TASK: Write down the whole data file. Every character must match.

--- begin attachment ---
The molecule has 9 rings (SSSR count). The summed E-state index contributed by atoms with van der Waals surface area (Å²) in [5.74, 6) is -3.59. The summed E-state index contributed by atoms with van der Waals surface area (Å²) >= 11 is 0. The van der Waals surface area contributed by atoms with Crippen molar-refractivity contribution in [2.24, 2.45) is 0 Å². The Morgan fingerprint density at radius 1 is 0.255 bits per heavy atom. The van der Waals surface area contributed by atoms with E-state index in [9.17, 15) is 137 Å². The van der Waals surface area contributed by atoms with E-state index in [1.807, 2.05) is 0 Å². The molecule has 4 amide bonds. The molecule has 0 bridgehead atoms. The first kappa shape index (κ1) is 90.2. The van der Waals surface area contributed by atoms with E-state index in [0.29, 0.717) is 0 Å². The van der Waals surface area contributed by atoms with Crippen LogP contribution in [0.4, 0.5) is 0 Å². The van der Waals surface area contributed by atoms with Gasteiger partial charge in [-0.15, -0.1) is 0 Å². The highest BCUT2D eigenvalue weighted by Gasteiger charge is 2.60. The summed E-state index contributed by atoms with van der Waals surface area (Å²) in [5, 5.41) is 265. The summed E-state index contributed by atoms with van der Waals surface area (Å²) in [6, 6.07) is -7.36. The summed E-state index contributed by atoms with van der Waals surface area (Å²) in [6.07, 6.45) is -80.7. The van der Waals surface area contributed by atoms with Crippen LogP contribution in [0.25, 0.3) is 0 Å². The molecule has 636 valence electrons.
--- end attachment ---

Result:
The molecule has 9 rings (SSSR count). The summed E-state index contributed by atoms with van der Waals surface area (Å²) in [5.74, 6) is -3.59. The summed E-state index contributed by atoms with van der Waals surface area (Å²) >= 11 is 0. The van der Waals surface area contributed by atoms with Crippen molar-refractivity contribution in [2.24, 2.45) is 0 Å². The Morgan fingerprint density at radius 1 is 0.255 bits per heavy atom. The van der Waals surface area contributed by atoms with E-state index in [9.17, 15) is 137 Å². The van der Waals surface area contributed by atoms with E-state index in [1.807, 2.05) is 0 Å². The molecule has 4 amide bonds. The molecule has 0 bridgehead atoms. The first kappa shape index (κ1) is 90.2. The van der Waals surface area contributed by atoms with E-state index in [0.29, 0.717) is 0 Å². The van der Waals surface area contributed by atoms with Crippen LogP contribution in [0.4, 0.5) is 0 Å². The van der Waals surface area contributed by atoms with Gasteiger partial charge in [-0.15, -0.1) is 0 Å². The highest BCUT2D eigenvalue weighted by Gasteiger charge is 2.60. The summed E-state index contributed by atoms with van der Waals surface area (Å²) in [5, 5.41) is 265. The summed E-state index contributed by atoms with van der Waals surface area (Å²) in [6, 6.07) is -7.36. The summed E-state index contributed by atoms with van der Waals surface area (Å²) in [6.07, 6.45) is -80.7. The van der Waals surface area contributed by atoms with Crippen LogP contribution in [0.25, 0.3) is 0 Å². The molecule has 636 valence electrons.